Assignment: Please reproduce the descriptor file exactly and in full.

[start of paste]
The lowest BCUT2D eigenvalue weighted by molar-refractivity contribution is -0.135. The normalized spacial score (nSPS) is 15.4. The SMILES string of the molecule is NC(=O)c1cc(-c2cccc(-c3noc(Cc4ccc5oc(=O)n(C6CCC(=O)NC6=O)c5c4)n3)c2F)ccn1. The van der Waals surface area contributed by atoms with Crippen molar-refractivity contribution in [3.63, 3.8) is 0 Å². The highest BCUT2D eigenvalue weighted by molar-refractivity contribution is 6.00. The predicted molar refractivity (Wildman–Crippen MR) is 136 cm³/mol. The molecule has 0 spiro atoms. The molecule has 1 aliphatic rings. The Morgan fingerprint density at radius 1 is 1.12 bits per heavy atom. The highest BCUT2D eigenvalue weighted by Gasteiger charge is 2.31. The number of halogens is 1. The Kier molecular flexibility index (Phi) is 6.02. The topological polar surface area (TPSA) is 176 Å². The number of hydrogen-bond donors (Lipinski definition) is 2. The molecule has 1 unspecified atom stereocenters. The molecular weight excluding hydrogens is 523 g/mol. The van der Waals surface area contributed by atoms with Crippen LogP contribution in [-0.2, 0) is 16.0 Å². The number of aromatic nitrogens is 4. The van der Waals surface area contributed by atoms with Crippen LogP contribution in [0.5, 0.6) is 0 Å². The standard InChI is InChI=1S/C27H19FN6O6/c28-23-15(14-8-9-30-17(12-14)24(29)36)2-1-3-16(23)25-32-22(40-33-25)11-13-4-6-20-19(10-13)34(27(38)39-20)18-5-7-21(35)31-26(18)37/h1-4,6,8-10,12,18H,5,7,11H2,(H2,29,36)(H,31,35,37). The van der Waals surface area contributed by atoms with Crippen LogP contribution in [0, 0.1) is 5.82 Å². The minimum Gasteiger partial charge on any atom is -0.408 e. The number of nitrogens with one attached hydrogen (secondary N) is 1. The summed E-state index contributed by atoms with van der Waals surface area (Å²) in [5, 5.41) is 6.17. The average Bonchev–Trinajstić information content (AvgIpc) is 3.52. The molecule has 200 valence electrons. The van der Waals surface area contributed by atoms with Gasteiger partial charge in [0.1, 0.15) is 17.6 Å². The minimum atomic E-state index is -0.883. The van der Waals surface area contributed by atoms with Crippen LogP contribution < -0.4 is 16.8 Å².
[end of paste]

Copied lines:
The lowest BCUT2D eigenvalue weighted by molar-refractivity contribution is -0.135. The normalized spacial score (nSPS) is 15.4. The SMILES string of the molecule is NC(=O)c1cc(-c2cccc(-c3noc(Cc4ccc5oc(=O)n(C6CCC(=O)NC6=O)c5c4)n3)c2F)ccn1. The van der Waals surface area contributed by atoms with Crippen molar-refractivity contribution in [3.63, 3.8) is 0 Å². The highest BCUT2D eigenvalue weighted by molar-refractivity contribution is 6.00. The predicted molar refractivity (Wildman–Crippen MR) is 136 cm³/mol. The molecule has 0 spiro atoms. The molecule has 1 aliphatic rings. The Morgan fingerprint density at radius 1 is 1.12 bits per heavy atom. The highest BCUT2D eigenvalue weighted by Gasteiger charge is 2.31. The number of halogens is 1. The Kier molecular flexibility index (Phi) is 6.02. The topological polar surface area (TPSA) is 176 Å². The number of hydrogen-bond donors (Lipinski definition) is 2. The molecule has 1 unspecified atom stereocenters. The molecular weight excluding hydrogens is 523 g/mol. The van der Waals surface area contributed by atoms with Crippen LogP contribution in [-0.2, 0) is 16.0 Å². The number of aromatic nitrogens is 4. The van der Waals surface area contributed by atoms with Crippen LogP contribution in [0.5, 0.6) is 0 Å². The standard InChI is InChI=1S/C27H19FN6O6/c28-23-15(14-8-9-30-17(12-14)24(29)36)2-1-3-16(23)25-32-22(40-33-25)11-13-4-6-20-19(10-13)34(27(38)39-20)18-5-7-21(35)31-26(18)37/h1-4,6,8-10,12,18H,5,7,11H2,(H2,29,36)(H,31,35,37). The van der Waals surface area contributed by atoms with Crippen LogP contribution in [0, 0.1) is 5.82 Å². The minimum Gasteiger partial charge on any atom is -0.408 e. The number of nitrogens with one attached hydrogen (secondary N) is 1. The summed E-state index contributed by atoms with van der Waals surface area (Å²) in [5, 5.41) is 6.17. The average Bonchev–Trinajstić information content (AvgIpc) is 3.52. The molecule has 200 valence electrons. The van der Waals surface area contributed by atoms with Gasteiger partial charge in [0.1, 0.15) is 17.6 Å². The minimum atomic E-state index is -0.883. The van der Waals surface area contributed by atoms with Crippen LogP contribution < -0.4 is 16.8 Å².